Does Twitter Need to Grow to be More Disruptive?
The past week there has been a great deal of talk about Twitter’s growth slowdown in May. There are many explanations given for this, the best being that many users have moved to platforms such as Tweetdeck, thus analytics from Compete and its ilk are at best incomplete. Howard Lindzon, doesn’t buy that Twitter is at a top, and sees this as an opportunity for entrepreneurs to engage users. I would tend to agree.
While many argue why Twitter stopped growing, or if Twitter stopped growing, I will posit the following questions: Does Twitter need to grow at such a rate to continue to be disruptive? And, hasn’t Twitter already arrived?
Look at Twitter’s big brother, blogging. Back in 2004, it was reported that about 7% of the population while 58% read blogs. I would expect those numbers to be a little bit higher today (but not all that much). Nobody will argue that blogging hasn’t radically changed the landscape, even at such a low participation rate. This is because, while a minority of people create the content, a majority of people consume it. There are only a certain cross section of people who are “bloggers” by nature, but a much greater crossection who are readers. This is human nature and will not change. Thus, it doesn’t come as any surprise that there are more lurkers than active users. The fact that Twitter is following the same distribution as blogging should come at no surprise, and if blogging was disruptive, Twitter will be too. In fact, it already is.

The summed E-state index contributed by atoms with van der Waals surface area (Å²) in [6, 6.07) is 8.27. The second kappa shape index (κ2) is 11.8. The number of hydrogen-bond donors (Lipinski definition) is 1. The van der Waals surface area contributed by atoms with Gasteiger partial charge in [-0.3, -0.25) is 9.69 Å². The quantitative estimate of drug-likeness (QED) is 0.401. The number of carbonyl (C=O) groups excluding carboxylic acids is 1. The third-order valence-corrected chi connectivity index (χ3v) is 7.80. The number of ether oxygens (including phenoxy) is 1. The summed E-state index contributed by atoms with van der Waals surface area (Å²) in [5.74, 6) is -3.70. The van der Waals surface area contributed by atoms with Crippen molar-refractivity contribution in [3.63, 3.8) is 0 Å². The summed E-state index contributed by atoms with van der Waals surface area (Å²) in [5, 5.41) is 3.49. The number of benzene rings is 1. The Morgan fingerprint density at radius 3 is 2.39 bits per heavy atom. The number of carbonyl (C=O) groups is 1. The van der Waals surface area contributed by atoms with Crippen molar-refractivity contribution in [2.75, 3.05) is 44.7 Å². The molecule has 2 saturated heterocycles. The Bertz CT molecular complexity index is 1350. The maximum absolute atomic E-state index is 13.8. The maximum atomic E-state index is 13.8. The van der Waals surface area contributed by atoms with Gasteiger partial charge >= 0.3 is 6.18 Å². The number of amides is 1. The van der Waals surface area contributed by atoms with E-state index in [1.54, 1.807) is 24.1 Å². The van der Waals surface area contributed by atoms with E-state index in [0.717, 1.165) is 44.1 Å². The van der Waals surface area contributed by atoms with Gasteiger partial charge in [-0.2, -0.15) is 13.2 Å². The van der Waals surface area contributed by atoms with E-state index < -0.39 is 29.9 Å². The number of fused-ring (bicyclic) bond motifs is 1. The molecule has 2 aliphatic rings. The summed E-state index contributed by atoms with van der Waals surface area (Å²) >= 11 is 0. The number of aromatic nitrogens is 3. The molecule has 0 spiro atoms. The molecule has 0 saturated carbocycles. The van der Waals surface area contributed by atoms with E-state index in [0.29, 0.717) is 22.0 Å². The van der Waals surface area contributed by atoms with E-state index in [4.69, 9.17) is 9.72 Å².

Is growth for growth’s sake a good thing anyways? The more noise on Twitter, the less useful it is to those that want to use it. Not to mention that it is already having a tough time scaling, as image of the “Fail Whale” is all too familiar to the Tweeple. As I pointed out yesterday, without any real plan to monetize, the marginal user can get costly, and growing for growth’s sake could devalue the entire platform. That’s I agree with Eric Jackson when he says that Twitter must innnovate, not just grow.
From here on out, the “growth” for Twitter will be in its application and use, and its appeal to the general populace from the point of view of consumption, not simply participation.